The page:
I am not a doctor but I play one in my office, and I have detected a new, possibly infectious syndrome. I will refer to it (when I alert the Centers for Disease Control) as “Ravitch Rage.”

Here, as best I can tell from the available evidence, are the syndrome’s cause, symptoms and possible treatment.


The cause appears to be exposure to a 73-year-old grandmother named Diane Ravitch who has spent decades in the unsexy academic arena of education history and who suddenly become a folk hero to public school teachers. Ravitch travels the country arguing that all public school teachers aren’t bad at their jobs and speaking ill of modern school reformers, now led in the Obama administration by Education Secretary Arne Duncan and outside it by Michelle Rhee.

Ravitch writes columns and articles about how standardized test-based reform is harming public education, and she tweets way more than a lot. She is very tough on the principals of the education reform movement — and has angered some of them by, for example, lumping a group of wealthy reformers as part of the “Billionaire Boys Club” — and even wrote: “There is a word for this kind of anti-democratic collaboration between business and government, but we haven't used it much since the 1940s: fascism.”

But she spends most of her time warning against the ill effects of test-driven reform, using her own research or the research of others to point out that what constitutes reform today has not been shown in any important research to be useful to student learning, and may be harmful.

Ravitch used to support No Child Left Behind and business-style reforms in public education, and served as assistant secretary of education in the administration of president George H.W. Bush. But she came to oppose this reform approach when facts got in the way of the pro-reform argument. She has of late won some awards for her research, been on “The Daily Show” with Jon Stewart and seen her latest book become a best-seller — all unprecedented for an education historian.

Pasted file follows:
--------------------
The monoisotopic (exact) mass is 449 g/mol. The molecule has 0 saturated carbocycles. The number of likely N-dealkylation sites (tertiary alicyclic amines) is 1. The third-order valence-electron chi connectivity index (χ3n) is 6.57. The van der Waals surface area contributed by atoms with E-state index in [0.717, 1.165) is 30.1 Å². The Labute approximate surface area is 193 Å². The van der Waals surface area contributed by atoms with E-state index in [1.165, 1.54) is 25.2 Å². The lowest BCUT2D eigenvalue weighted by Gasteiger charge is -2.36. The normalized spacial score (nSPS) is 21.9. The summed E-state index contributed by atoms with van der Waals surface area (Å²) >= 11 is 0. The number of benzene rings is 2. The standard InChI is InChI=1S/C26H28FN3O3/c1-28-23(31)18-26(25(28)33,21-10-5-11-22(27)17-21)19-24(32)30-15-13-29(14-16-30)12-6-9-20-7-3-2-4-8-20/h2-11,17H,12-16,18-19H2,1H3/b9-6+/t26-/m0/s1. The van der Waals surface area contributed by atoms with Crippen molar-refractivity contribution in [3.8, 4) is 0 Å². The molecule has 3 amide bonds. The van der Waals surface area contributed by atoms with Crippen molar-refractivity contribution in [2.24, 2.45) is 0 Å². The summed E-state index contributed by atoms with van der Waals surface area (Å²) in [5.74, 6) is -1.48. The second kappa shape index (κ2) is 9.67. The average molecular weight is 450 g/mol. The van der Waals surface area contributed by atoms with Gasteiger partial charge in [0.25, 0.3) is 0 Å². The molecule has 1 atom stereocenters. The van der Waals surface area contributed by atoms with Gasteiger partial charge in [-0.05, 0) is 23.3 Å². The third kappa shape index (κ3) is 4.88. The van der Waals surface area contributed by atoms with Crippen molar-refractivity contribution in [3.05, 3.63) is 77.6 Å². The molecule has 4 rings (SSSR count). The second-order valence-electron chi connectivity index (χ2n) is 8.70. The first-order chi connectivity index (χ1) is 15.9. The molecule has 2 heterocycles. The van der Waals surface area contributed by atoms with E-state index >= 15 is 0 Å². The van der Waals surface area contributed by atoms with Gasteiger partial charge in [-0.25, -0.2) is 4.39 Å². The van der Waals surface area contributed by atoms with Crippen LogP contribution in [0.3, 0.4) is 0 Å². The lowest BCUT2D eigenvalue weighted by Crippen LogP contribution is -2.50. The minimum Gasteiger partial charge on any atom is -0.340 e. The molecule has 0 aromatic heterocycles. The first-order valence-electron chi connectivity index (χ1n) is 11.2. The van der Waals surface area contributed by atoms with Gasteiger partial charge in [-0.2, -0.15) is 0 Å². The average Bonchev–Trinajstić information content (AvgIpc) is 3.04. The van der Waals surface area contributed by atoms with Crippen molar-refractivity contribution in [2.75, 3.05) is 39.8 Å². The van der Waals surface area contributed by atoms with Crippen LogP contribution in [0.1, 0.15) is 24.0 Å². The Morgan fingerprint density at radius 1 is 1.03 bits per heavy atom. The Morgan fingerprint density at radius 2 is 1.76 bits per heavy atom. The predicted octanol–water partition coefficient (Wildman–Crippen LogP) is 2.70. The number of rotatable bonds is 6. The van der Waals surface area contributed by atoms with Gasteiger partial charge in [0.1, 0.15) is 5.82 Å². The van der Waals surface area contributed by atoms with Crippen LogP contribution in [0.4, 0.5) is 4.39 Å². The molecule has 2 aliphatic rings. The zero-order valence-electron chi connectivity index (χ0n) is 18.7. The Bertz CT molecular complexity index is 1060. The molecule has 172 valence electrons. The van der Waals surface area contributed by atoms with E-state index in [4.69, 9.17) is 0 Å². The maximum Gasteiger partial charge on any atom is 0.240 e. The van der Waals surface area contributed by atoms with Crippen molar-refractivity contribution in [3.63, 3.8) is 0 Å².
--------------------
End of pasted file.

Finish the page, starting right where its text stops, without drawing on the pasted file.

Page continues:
People who have come down with the syndrome suddenly feel what appears to be a compulsive need to attack her in public — and they often do so in groups (several people will publicly come out against her within the same week), suggesting that there are infection clusters.

They adopt the same terminology (perhaps caused by chemical changes, induced by fury, in their brain’s Broca’s area, and/or the frontal lobe) as they accuse her of being a research study “cherry picker,” a shameless user of “the strawman” to make her points, and an unacceptable “defender of the status quo.”

Some question her motives for changing her position on school reform, and those seriously afflicted have been known, inexplicably, to call her the education equivalent of “Whittaker Chambers” (who formally renounced communism in 1938 and spoke out against it).

A new symptom that has suddenly emerged is an incessant need to call her a stooge of the unions, which she is not, and an urge to fabricate tales that she has allegedly made large sums of money by speaking to unions and trying to spread her heresies through e-mail and books.

After attacking Ravitch verbally and in print, the afflicted proceed to cherry-pick their own research studies and pull out their own strawmen, making arguments in support of test-driven and corporate-style school reforms (which, again, have not been borne out as useful to student learning).

It appears that the syndrome is contracted not only by personal exposure to Ravitch but also to others already afflicted (see cluster infections, above), suggesting it is infectious.


There is no pharmaceutical treatment for the syndrome at this time, but medical colleagues with whom I have consulted agree that the best way for patients to rid themselves of the syndrome is simply to stick to actual issues, stop name-calling and quit pretending that people can’t change their minds about something important based on a new reading of facts.

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This post has been updated since it was first published.